Evans (recently in the highly underrated Puncture
and the new Captain America)
proves he is a fine comic actor without having to play the slick smarty that
helped put him on the map. He and Faris
even have some chemistry, but again the script gets in the way and in shades of
the Halle Berry
Catwoman, it is always a bad sign
when the leads suddenly play a basketball game out of nowhere that stops the
already troubled narrative dead cold.
showing how comedy can be the oddest genre, you can see Faris’ power, energy
and spontaneity grow as she pulls off scenes and moments against all the
troubles here. Even most of the negative
reviews did not go after her and several people all around have been pleading
for someone to give her a good script. There
is something passively bold and progressive about her, her sexuality, her charm
and her assertiveness that picks up where other recent actresses of comic means
(including powerhouses Julia Roberts and Sandra Bullock) have sort of left off
in some ways. Sher also plays counter
(without many noticing) to the rollback politics against women since the 1980s,
which is a hidden strength that no one has tapped into yet.
film is messed up even with her co-producing and a top-rate producer like Arnon
Milchan on board, but the writers and director fail through sheer inexperience
and the result is one of the biggest near-misses in recent memory. Still, if you can suffer through the
problems, you might enjoy the bigger laughs.
Extras include Digital Copy for PC and PC portable devices, the extended
& unrated cut of the film, Deleted Scenes (including flashbacks cut from
the film) and a funny Gag Reel.
we have the oddest of all the failures here.
Roland Joffé was once the director of important films like The Killing Fields, The Mission and Fat Man & Little Boy.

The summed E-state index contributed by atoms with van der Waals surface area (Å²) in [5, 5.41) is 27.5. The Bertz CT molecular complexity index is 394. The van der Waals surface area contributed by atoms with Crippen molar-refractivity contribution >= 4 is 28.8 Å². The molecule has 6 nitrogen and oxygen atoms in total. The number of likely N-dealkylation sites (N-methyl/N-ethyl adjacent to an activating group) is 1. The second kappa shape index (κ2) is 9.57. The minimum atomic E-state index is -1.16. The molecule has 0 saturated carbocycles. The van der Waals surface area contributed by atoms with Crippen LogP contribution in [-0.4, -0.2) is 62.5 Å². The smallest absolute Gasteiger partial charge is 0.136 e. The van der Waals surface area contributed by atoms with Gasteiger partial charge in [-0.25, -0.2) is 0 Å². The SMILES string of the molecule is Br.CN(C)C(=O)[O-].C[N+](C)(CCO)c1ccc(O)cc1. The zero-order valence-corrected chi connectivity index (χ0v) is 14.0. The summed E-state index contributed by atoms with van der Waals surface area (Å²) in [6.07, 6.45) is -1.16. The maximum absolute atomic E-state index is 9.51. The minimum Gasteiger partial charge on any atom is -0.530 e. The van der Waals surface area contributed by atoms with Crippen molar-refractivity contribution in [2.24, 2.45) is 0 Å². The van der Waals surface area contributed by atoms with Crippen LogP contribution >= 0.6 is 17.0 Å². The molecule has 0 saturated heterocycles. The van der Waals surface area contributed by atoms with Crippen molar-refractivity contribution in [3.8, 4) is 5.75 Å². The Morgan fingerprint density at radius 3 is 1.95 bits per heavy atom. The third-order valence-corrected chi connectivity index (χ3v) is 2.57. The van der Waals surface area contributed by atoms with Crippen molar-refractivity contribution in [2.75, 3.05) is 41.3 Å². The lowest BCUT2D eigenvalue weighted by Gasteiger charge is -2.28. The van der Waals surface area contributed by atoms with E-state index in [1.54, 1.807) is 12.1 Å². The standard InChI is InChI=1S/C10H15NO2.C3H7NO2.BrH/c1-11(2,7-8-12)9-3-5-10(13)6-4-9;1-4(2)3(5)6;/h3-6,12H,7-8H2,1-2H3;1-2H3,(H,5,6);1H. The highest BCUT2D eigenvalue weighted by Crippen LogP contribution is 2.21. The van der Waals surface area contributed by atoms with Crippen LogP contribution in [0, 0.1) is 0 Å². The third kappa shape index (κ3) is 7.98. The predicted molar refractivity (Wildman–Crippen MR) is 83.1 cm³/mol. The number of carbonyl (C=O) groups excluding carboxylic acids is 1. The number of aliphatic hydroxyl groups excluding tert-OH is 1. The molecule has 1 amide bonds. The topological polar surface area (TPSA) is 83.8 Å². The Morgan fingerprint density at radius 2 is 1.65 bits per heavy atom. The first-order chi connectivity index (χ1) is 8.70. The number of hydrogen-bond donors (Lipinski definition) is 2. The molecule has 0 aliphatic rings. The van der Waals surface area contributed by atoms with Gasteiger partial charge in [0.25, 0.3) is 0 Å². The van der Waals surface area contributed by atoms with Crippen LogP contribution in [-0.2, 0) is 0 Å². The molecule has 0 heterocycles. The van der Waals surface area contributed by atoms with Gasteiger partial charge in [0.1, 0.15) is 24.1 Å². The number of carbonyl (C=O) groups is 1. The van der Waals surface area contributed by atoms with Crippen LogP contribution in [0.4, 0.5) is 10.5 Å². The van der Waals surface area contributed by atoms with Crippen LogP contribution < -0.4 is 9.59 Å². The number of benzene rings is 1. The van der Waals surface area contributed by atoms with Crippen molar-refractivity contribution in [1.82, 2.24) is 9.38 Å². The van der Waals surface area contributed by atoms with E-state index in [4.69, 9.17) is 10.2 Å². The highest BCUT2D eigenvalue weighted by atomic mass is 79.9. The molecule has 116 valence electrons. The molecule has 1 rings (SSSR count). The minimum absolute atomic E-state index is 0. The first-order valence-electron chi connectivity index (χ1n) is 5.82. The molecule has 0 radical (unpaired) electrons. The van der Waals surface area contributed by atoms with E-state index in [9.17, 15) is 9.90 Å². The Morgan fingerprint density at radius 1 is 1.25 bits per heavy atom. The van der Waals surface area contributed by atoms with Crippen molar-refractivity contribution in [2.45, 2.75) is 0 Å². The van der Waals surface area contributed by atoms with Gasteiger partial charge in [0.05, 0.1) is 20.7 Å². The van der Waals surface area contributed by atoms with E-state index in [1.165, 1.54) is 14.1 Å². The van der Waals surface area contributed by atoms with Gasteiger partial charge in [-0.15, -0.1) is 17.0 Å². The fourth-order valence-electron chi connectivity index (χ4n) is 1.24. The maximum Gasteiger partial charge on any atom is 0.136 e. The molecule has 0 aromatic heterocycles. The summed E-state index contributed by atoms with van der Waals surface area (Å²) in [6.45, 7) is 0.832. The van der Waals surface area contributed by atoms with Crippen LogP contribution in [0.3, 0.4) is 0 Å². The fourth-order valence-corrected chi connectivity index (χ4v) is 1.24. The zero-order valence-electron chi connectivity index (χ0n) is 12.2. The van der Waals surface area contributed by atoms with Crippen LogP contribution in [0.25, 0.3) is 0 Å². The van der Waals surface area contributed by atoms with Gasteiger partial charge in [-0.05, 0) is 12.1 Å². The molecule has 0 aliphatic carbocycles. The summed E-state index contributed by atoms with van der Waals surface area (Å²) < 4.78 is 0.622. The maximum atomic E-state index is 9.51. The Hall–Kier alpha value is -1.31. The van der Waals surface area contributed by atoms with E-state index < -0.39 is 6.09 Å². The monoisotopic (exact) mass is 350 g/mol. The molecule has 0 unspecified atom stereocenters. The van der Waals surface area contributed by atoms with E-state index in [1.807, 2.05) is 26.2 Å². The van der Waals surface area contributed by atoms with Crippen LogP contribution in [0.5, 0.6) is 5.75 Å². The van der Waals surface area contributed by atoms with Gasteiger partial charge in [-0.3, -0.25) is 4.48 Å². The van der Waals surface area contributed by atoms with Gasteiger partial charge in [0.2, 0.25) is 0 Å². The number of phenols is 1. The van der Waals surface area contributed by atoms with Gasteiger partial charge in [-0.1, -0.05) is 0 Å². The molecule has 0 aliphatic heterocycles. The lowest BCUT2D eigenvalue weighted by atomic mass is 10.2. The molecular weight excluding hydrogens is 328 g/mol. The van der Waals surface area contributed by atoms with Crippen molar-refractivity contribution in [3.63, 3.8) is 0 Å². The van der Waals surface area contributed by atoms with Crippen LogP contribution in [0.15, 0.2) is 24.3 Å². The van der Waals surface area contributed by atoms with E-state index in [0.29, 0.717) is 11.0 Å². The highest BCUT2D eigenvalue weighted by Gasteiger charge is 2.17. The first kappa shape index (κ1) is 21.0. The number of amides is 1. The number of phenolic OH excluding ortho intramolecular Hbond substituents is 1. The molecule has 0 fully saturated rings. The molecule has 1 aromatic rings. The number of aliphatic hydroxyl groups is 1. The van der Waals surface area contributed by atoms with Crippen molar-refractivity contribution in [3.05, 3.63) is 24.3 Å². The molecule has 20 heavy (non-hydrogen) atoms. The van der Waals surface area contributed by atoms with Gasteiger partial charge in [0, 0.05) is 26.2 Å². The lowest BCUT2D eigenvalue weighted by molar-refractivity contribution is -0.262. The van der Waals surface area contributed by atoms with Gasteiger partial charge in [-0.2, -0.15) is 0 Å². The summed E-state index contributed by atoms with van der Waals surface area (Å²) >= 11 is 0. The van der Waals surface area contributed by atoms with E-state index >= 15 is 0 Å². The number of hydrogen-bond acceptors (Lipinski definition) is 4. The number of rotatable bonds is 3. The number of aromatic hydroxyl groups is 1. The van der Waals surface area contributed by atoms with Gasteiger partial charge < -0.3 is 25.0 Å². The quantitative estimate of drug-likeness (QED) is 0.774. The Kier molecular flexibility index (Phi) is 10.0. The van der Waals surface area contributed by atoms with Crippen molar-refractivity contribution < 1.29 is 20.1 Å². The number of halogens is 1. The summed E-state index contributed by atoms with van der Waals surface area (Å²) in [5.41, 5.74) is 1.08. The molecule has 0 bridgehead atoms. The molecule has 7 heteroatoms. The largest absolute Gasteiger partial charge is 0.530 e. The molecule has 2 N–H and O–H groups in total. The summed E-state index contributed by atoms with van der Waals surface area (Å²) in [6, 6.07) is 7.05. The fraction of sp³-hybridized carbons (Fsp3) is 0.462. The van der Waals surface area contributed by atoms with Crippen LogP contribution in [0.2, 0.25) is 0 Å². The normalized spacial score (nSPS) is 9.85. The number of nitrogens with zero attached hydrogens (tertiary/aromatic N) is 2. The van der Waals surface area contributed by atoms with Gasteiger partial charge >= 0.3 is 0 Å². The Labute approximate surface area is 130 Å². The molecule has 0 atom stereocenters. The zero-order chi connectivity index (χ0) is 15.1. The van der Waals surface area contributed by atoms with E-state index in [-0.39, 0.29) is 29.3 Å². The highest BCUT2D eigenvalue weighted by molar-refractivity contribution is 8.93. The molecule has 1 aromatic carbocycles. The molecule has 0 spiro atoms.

Since he put Demi Moore in a bizarre version of The Scarlet Letter, his career has never recovered. It does not help however when you make
strange lesbian teen comedies like You
& I (2012) in which two gals in Russia (!?!) played by Mischa
Barton and Shantel VanSanten get involved (sorry guys, it is not very graphic)
in the midst of stereotypical Russian Gangster, silly global consumerism and
Anton Yelchin once again wasted as a young Russian star of financial
means. Too bad he is recycling his
Chekhov accent in the worst possible way.
This is a comedy, yet is also set up like a drama and cannot seem to
decide which one it is. Guess the
lesbian subject matter threw the makers off, but Joffé has never been so out of
his element and along with feeling like Hollywood wants to reignite some kind
of dumb Cold War, this is an absolute dud with nowhere to go and at the end of
its 101 long minutes is almost as embarrassing as Bucky, but at least that film one does not pretend to be more than
it is. Geez. Extras include trailers.
1.85 X 1 digital High Definition image transfers on both Blu-rays can be soft
and not great, with both having some nice shots, but Number (with its AVC @ 30 MBPS) has a very slight edge overall with
more natural shot sand nice shots throughout, while its anamorphically enhanced
DVD version is very soft to the point where it was more than I expected. However, it has the same softer-than-expected
issue that all the DVDs here have. The
anamorphically enhanced 1.78 X 1 on Todd
is this way with some motion blur, but some nice shots here and there, the
anamorphically enhanced 1.85 X 1 on Perez
has been styled down (sometimes to look like a Western, et al) in bad ways and
the anamorphically enhanced 2.35 X 1 on You is also styled to be the “dark side
of Russia” mixed with some nice shots, furthering its confusion as a complete
MA (Master Audio) 5.1 lossless mixes on the Blu-rays have the best audio here
as expected, but they can either be more dialogue/joke based than expected,
more towards the front speakers than one might like and many scenes are simple
stereo. The situation is even weaker
with the lossy Dolby Digital 5.1 mix on the Number DVD, but the same sound mix on Perez is nice and active. You has a much weaker lossy Dolby
Digital 5.1 mix that is so weak that the lossy Dolby Digital 2.0 Stereo on Todd can more than compete with it.
- Nicholas Sheffo